Why You Must Prioritize Private Giving
When it comes to Americans in need, the public conversation often centers on government policies and programs that will offer more provisions for low-income citizens. Usually, the intention behind big government programs are good. People are interested in the best, most effective way to ensure those in need can get resources.
While these intentions are noble, they aren’t always as effective as hoped. Government waste trashes many programs, sometimes tagged with needless earmarks for special interests and often duplicative of other federal, state, and local programs. Communication and streamlining aren’t exactly strong suits of the federal government.
This isn’t to say that they should do nothing — or that taxes are theft, as some like to argue — but it’s understandable that those interested in less government and lower taxes see private charities and causes as a better pathway to helping fellow citizens.
When you look at the ways in which private organizations provide for those in need, you can see how their dollars work more effectively to accomplish the task at hand. Interestingly, Philanthropy Roundtable finds that those who see government as less effective — usually Republicans — are also more likely to give the most generously.
Thankfully, Americans have become more privately generous over the years, raising giving by 7x since the 1960s. As we enter into a more progressive federal government for at least the next 4 years, it’s important to remember why private organizations can better distribute your money than government can. In fact, sometimes government policy can actually make it more difficult for those in need, with onerous paperwork requirements and quotas to meet.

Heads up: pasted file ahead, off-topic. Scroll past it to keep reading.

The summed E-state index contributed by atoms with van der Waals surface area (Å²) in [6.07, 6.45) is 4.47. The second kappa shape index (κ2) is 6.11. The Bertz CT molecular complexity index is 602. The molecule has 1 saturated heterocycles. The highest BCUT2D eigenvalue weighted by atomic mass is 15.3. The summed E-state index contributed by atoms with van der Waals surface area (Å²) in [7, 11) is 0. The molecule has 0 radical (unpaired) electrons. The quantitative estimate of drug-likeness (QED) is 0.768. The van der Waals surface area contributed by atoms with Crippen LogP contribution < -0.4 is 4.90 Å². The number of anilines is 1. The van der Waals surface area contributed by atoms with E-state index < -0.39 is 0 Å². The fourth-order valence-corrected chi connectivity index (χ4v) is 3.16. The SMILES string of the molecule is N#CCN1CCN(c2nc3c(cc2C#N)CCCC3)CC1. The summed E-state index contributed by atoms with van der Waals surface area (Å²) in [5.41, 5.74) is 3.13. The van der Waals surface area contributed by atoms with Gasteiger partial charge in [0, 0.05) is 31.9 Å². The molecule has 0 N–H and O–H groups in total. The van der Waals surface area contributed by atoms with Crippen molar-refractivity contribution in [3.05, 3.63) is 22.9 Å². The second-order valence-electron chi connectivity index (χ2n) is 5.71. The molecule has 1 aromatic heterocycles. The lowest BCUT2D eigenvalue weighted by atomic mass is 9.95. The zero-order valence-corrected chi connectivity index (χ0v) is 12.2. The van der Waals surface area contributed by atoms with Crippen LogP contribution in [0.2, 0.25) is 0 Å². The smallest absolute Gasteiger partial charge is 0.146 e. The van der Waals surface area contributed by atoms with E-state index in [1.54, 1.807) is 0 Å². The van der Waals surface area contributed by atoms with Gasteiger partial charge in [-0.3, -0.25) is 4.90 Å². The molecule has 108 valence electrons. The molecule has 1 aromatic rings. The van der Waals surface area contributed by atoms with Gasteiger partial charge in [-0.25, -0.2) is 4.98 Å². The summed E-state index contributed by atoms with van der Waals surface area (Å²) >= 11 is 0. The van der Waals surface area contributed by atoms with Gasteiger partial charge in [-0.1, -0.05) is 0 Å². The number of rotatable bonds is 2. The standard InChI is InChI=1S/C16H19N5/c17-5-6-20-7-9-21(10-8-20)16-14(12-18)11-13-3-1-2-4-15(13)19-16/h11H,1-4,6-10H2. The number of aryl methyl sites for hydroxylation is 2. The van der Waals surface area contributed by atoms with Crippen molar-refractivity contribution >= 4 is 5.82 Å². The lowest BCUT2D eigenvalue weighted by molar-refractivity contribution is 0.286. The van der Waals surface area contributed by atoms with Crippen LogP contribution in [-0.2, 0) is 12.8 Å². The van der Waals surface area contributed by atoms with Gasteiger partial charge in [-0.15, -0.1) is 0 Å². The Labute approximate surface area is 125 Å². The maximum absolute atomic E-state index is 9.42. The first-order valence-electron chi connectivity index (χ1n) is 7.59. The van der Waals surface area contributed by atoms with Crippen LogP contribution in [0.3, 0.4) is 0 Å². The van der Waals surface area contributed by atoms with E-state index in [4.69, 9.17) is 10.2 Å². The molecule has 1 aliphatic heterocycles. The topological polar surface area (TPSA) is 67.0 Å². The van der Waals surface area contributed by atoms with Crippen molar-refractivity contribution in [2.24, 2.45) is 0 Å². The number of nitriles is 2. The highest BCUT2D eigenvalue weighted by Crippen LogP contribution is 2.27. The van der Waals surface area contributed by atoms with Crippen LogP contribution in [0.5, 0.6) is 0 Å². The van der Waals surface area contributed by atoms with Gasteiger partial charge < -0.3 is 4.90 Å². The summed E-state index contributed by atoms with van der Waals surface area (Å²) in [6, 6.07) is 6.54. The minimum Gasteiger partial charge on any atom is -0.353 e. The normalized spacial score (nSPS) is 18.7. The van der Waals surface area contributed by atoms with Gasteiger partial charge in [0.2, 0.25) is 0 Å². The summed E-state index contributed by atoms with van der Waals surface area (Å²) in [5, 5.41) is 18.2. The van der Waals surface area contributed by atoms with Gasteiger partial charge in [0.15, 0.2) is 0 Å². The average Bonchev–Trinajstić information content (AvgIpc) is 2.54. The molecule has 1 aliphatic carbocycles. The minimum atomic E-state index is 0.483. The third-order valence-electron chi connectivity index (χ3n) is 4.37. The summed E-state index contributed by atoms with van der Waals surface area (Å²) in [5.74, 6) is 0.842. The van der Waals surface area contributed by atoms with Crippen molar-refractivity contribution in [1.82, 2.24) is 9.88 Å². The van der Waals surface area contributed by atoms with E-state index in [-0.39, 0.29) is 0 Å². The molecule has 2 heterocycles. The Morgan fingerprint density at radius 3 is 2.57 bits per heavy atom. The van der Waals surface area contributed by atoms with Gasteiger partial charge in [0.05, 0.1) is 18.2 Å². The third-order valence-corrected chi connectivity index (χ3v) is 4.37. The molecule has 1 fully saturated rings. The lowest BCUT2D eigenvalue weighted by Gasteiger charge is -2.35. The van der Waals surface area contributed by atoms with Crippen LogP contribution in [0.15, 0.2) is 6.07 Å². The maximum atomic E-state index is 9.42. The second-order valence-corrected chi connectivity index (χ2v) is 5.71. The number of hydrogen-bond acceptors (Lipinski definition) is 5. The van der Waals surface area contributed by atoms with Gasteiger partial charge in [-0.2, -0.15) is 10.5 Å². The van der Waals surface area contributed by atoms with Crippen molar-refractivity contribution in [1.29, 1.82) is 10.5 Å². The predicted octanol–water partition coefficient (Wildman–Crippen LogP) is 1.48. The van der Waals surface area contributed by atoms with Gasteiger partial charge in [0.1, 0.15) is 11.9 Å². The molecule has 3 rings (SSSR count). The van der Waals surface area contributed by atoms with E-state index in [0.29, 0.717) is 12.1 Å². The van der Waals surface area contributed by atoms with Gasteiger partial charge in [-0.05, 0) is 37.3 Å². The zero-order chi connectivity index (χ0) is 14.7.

Here are a few reasons why private organizations are a better route:
1. Avoid waste and corruption. Private organizations must justify every dollar spent, keep costs low and ensure they are meeting their goals to actually help people. They rely on donors and must prove their work is actually meeting the needs of the demographic. Because of this accountability, they are usually distributing funds in the smartest, most effective way possible.
2. Close connection with those in need. Many private organizations are smaller and local, meaning staff and leadership often have personal ties to those they serve. They know their stories and are on the ground, aware of the unique needs of the community in a way the federal government could never be.
3. You can hold them accountable. As a donor to a private organization, you are privy to their financial records and kept informed of exactly where funds are going and how they are being used. You are updated on the numbers, the specific difference your money is making. You also have the opportunity to ask questions and speak directly with those making decisions. Have you ever tried calling the federal government? Press 1 for the next available agent.
4. Relationship, not just resources. A monthly check is helpful, but without support that goes beyond dollars and cents, many people will not thrive further. The government can only provide so much monetary support, but those agencies will not show up at the door with a meal or provide relational support. Many private organizations, churches and charities offer money as well as this other, necessary life support.
5. Big government disincentives private giving. As we saw from the Philanthropy Roundtable statistics, those who believe government is sufficient often give less privately, which hinders the more holistic needs of the impoverished, who require far more than just a check to find their footing or get moving on a path towards personal and financial prosperity. In his book “Who Really Cares: The Surprising Truth About Compassionate Conservatism?” former American Enterprise Institute (AEI) president Arthur Brooks found that a 10 percent increase in a state’s welfare spending correlates with a 3 percent decrease in charitable giving by its citizens.
6. Better use of funding. With private giving, we are forced to think much more critically about our choices of where to give. Relying on government means we can vote in elections, but after that, our power is muted. By zeroing in on private giving, you can make a real difference in the causes you care about most. The most effective programs and services make the cut, while others don’t because oversight from donors is key.
Government programs are necessary, but it’s important that Americans prioritize private giving as the most effective route to helping others as individuals.